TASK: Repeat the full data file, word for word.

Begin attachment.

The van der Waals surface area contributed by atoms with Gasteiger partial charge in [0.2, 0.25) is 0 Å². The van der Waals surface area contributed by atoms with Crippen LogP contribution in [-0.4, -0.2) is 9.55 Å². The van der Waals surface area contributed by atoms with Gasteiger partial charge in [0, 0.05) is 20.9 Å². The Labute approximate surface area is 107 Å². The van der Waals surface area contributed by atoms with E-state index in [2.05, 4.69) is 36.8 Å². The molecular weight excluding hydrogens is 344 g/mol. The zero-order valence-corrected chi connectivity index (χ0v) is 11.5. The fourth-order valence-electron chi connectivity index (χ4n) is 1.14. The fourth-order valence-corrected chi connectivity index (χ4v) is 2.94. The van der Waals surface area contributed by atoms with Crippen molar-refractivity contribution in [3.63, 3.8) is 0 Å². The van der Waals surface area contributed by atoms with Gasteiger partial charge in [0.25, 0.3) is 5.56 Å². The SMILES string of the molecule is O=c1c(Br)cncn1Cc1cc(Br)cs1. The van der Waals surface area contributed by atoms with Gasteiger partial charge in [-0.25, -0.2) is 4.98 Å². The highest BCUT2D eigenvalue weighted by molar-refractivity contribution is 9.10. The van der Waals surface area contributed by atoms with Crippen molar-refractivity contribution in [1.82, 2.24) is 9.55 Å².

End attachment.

The van der Waals surface area contributed by atoms with Gasteiger partial charge in [0.2, 0.25) is 0 Å². The van der Waals surface area contributed by atoms with Crippen LogP contribution in [-0.4, -0.2) is 9.55 Å². The van der Waals surface area contributed by atoms with Gasteiger partial charge in [0, 0.05) is 20.9 Å². The Labute approximate surface area is 107 Å². The van der Waals surface area contributed by atoms with E-state index in [2.05, 4.69) is 36.8 Å². The molecular weight excluding hydrogens is 344 g/mol. The zero-order valence-corrected chi connectivity index (χ0v) is 11.5. The fourth-order valence-electron chi connectivity index (χ4n) is 1.14. The fourth-order valence-corrected chi connectivity index (χ4v) is 2.94. The van der Waals surface area contributed by atoms with Crippen molar-refractivity contribution in [3.63, 3.8) is 0 Å². The van der Waals surface area contributed by atoms with Gasteiger partial charge in [0.25, 0.3) is 5.56 Å². The SMILES string of the molecule is O=c1c(Br)cncn1Cc1cc(Br)cs1. The van der Waals surface area contributed by atoms with Gasteiger partial charge in [-0.25, -0.2) is 4.98 Å². The highest BCUT2D eigenvalue weighted by molar-refractivity contribution is 9.10. The van der Waals surface area contributed by atoms with Crippen molar-refractivity contribution in [1.82, 2.24) is 9.55 Å².